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Not Enough Sleep Is Making Us Sick and Depressed. Here’s One Doctor’s Sleep Solution to Get Happier and Healthier.

In this ongoing series, we are sharing advice, tips and insights from real entrepreneurs who are out there doing business battle on a daily basis. (Answers have been edited and condensed for clarity.)

Who are you and what’s your business?

I’m Dr. Lloyd Glauberman, a Manhattan-based psychologist in private practice specializing in the treatment of anxiety, mood disorders and relationship issues. Seeing firsthand how many psychological problems are caused or exacerbated by poor lifestyle choices, I sought to create a language for “health and wellness,” which would clarify and energize people’s commitment to themselves. This resulted in the development of Lifestyle Intelligence (LQ). To teach this new language, I created the LQ app, a cutting-edge program designed to give you a deeper understanding of your cognitive and behavioral patterns in order to make the necessary changes needed to live a healthier and happier life.

What inspired you to create this business?

I realized years ago that the way we think about health and wellness is broken. If it wasn’t, why would nearly half of U.S. adults be on track to be obese by 2030? The current system isn’t working, period.

My true “aha” moment was when I read a study about brain health and sleep and learned that the brain cleans itself while we’re sleeping. I thought that this incredible discovery would be the catalyst that would “‘wake people up,” no pun intended, to take sleep more seriously and lessen the possibility of developing dementia in later life. But nothing changed, and I realized something had to be done. And while the whole ecosystem of LQ is vital to our health, our relationship around sleep is the centerpiece.

If I could change one thing right now to improve our societal LQ, I would have all public middle schools and high schools start no earlier than 9 a.m. Children need a lot more sleep than adults do. So why are we knowingly harming the health of our children by programming sleep deprivation into their lives?

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What was your biggest business challenge and how did you pivot to overcome it?

Introducing the concept of LQ was challenging because I am asking people to look at health and wellness in a totally new way. Part of the process was structural, figuring out how to deliver the content so it would stick. Sure, I could write a book, but the issue with going this route was the likelihood that people would skim through it and not retain enough information to catalyze deep understanding and ultimately lasting behavioral change. So, I created an app. This way I could build a relationship with the listener and guide the learning process so as to maximize the possibility of long-term success.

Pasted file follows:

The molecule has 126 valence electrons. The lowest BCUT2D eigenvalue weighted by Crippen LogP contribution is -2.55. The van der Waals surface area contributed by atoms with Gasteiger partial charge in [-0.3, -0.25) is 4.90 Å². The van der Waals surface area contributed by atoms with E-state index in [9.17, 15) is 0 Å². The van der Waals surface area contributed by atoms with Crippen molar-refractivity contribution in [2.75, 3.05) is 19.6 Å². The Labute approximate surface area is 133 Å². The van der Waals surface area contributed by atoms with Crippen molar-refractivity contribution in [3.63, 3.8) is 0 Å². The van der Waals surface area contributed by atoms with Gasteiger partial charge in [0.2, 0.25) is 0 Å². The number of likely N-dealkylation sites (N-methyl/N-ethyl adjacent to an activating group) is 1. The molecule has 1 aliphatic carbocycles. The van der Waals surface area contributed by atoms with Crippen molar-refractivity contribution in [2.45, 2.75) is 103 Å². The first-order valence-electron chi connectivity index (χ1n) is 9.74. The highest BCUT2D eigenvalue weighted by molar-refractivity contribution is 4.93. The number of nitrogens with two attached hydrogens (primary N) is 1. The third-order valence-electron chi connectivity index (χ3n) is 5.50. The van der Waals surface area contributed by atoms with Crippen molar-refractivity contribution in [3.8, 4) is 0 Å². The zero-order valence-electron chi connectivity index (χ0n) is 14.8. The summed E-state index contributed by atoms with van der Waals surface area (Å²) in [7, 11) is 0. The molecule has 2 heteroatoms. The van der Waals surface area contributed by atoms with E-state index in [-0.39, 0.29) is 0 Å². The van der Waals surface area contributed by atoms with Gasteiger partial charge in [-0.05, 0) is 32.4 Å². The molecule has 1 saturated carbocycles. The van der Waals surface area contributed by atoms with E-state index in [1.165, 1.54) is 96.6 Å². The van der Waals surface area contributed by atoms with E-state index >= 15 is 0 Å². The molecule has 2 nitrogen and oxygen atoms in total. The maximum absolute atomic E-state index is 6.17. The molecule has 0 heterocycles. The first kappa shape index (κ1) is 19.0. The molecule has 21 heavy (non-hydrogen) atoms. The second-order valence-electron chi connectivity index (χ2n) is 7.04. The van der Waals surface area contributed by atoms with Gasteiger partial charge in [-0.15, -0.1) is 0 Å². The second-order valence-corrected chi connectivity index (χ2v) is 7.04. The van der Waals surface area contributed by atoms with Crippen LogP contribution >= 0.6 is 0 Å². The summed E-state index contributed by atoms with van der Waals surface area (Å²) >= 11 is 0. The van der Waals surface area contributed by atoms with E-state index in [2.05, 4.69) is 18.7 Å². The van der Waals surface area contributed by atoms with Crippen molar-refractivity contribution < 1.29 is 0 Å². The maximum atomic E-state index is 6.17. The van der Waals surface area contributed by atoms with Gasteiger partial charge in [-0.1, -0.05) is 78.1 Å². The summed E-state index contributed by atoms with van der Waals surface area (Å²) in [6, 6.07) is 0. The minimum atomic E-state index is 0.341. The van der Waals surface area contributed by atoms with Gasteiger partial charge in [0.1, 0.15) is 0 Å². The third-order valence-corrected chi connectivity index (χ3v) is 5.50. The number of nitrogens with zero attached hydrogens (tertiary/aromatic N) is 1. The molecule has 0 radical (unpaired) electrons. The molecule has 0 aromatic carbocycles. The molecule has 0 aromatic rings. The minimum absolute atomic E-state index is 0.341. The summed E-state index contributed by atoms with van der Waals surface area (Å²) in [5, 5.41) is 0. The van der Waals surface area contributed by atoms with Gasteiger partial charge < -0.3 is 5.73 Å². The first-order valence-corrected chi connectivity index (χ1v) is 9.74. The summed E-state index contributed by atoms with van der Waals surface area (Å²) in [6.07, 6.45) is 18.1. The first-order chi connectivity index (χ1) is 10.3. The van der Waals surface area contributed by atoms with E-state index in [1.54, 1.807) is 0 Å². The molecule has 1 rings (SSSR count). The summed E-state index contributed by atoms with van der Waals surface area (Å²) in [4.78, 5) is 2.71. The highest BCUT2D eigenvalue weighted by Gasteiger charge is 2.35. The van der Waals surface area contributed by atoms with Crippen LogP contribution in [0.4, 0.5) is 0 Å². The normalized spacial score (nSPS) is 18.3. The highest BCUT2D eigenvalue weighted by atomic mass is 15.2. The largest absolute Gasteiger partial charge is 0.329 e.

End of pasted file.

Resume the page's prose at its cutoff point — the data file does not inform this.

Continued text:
However, I still had to figure out a way to deliver the information so it was adequate enough to generate a slow-down but would still appeal to the modern learner’s familiarity with technology. Ultimately, I landed on 3-minute daily tracks that didn’t allow the listener to speed up the learning and evolutionary process. While it takes longer for people to do the work necessary to begin improving their LQ, the feedback so far from those who have stuck with it has been positive.

What advice would you give entrepreneurs looking to launch an app?

Don’t be afraid to launch. Be okay with imperfection. Listen, learn, and adjust. First off, you have to believe in what you are doing. If you just want to make money, then you are most likely going to be disappointed because you need passion to stick with the process. Second, you need to anticipate a lot of slow, intermittent changes. You’ll take three steps forward and one step back almost the entire time. But you must have a plan to avoid analysis paralysis. It’s a clichΓ©, but you could go down the tinkering and revision rabbit hole forever. Incremental improvements are key to app development as well as to Lifestyle Intelligence.

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What does the word “entrepreneur” mean to you?

An entrepreneur is someone who is willing to take risks and willing to fail. And when you do, which I have learned is an inevitable part of starting a business, you must have the strength and motivation to get back up and keep moving forward.

What is something many aspiring business owners think they need that they really don’t?

It may be counterintuitive, but unwavering confidence is actually something you don’t need. It is more than okay to feel insecure at times. In fact, it’s both normal and inevitable. You’ll actually grow your confidence and resilience when you understand this ebb and flow process. This sequence also helps with decision-making. You’ll be more open to feedback, and you won’t be held back by your ego. It’s a sign you actually believe in yourself and what you’re introducing to the world.

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Photo credit: Dr. Lloyd Glauberman

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